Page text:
Click map for full view. Taliban presence, by district, in Kandahar, Uruzgan, and Helmand provinces. Information on Taliban presence obtained from open source and derived by The Long War Journal based on the presence of Taliban shadow governments, levels of fighting, and statements from ISAF commanders. Map created by Bill Raymond for The Long War Journal.
Afghan troops killed a senior Taliban commander several days ago in the battleground province of Helmand.
The commander, known as Mullah Salam Noorzai, was killed by members of the Afghan National Security force during a raid on a compound north of the contested district of Now Zad on April 28. An aide to Noorzai was killed and another was captured during the operation, according to a press release issued by the US military.
Noorzai had a long history in the Taliban. He served as the IV Corps commander in Herat province for several years during the reign of the Taliban government until its fall in 2001. He “was instrumental in the reconstitution of the insurgent effort following the regime’s demise” and served as a senior commander in the northern and central regions of Helmand province.
The district of Now Zad is a known haven for Taliban fighters and leaders. The districts where the provinces of Helmand, Kandahar, and Uruzgan meet are considered to be either under Taliban control or contested.
The Taliban have conducted infantry-styled assaults and built fortifications in the region, and have conducted complex ambushes, according to an after-action report from a US Marine officer that was obtained by The Long War Journal. The US Marines have established a combat outpost in Now Zad in an effort to drive out the Taliban.
Noorzai was also among a group of Taliban leaders with “strong links to senior insurgent leadership figures who direct the insurgency from the safety of Pakistan.”
The US military has begun to name senior Taliban leaders operating from Pakistan, presumably in Quetta in Baluchistan province, where Mullah Omar, the overall Taliban leader, runs the shura majlis, or executive council. Mullah Rahmatullah, Abdul Qayoum Zakir, Mullah Naim Barich, and Akhtar Mohammed Mansour have been named as directing operations from Pakistan.
Noorzai also had links to Abdullah Ghulam Rasoul, a former detainee at the US detention facility at Guantanamo Bay in Cuba who was released by the Bush administration in December of 2007. Rasoul, who goes by the name Mullah Abdullah Zakir, serves as the Taliban’s “surge commander” for its planned “spring offensive” in southern Afghanistan, a US military intelligence officer told The Long War Journal.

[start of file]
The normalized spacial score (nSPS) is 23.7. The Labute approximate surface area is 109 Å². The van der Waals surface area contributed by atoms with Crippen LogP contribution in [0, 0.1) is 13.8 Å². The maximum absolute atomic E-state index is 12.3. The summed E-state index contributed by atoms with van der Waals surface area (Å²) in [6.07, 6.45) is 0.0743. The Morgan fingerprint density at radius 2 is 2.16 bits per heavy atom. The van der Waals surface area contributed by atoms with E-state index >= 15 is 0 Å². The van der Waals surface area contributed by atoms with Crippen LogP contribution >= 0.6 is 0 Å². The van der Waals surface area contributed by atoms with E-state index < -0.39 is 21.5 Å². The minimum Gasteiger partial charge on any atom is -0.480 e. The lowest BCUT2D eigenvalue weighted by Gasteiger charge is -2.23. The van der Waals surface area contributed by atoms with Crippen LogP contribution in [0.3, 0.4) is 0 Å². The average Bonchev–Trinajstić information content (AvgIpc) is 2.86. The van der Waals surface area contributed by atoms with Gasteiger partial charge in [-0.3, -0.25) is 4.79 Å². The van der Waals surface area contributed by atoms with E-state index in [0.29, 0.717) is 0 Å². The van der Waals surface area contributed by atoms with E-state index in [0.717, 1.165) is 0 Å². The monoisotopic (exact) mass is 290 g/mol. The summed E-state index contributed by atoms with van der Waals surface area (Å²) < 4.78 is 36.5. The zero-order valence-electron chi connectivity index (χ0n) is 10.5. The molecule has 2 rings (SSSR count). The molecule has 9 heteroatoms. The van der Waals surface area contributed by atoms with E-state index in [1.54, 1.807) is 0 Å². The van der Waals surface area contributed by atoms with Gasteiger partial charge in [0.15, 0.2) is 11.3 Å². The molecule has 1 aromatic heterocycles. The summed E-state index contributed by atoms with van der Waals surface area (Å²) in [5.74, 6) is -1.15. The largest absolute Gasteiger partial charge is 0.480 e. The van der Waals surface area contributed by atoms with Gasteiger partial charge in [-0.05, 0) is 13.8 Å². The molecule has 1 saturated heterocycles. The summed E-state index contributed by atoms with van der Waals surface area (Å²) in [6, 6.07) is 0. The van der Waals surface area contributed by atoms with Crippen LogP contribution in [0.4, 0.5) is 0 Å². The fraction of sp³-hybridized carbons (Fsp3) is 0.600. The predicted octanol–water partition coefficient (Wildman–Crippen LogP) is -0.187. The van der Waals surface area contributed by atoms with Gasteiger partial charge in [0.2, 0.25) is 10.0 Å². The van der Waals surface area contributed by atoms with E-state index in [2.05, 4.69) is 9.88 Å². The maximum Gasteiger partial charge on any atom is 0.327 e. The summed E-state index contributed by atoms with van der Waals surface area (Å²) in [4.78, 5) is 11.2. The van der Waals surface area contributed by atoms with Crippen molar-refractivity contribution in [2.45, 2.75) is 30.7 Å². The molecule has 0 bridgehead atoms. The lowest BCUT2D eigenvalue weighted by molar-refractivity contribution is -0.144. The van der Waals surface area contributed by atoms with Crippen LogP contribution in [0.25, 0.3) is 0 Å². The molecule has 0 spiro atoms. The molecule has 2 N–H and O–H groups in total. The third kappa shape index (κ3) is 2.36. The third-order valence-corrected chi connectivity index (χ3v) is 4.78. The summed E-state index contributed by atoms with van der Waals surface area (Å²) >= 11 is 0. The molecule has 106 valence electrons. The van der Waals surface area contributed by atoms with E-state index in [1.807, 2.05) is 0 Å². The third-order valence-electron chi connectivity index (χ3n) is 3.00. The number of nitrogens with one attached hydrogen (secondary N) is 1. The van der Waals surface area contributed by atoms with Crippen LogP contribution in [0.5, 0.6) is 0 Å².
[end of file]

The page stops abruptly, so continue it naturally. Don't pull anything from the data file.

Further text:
Noorzai is the latest senior Taliban commander operating in northern Helmand and neighboring Kandahar province to have been killed by US and Afghan forces.
On March 23, Maulawi Hassan and nine other Taliban fighters were killed after Coalition aircraft pounded his compound in the district of Kajaki. The previous week, Taliban commander Jamaluddin Hanif and a prominent facilitor named Maulawi Mohammed Saddiq were killed during a March 16 airstrike in Now Zad. And on Jan. 21, Haji Adam, a Taliban commander and drug lord, was killed in an airstrike in Kandahar’s contested Maywand district.
Coalition and Afghan forces have been targeting senior Taliban leaders in Kandahar and neighboring Helmand and Uruzgan provinces in an effort to decapitate the group’s leadership and regain control of the rural areas.
In July 2008, several Taliban military commanders and members of the “shadow government” for Kandahar were killed in a series of strikes. The Taliban establishes a shadow or parallel government in the regions it controls. These shadow governments fill the void by dispensing sharia justice, mediating tribal and land disputes, collecting taxes, and recruiting, arming, and training fighters.
The Taliban have established shadow governments throughout Afghanistan, with provincial and military leaders appointed to command activities. In January of this year, the Taliban claimed to be in control of more than 70 percent of Afghanistan’s rural areas and to have established shadow governments in 31 of Afghanistan’s 34 provinces.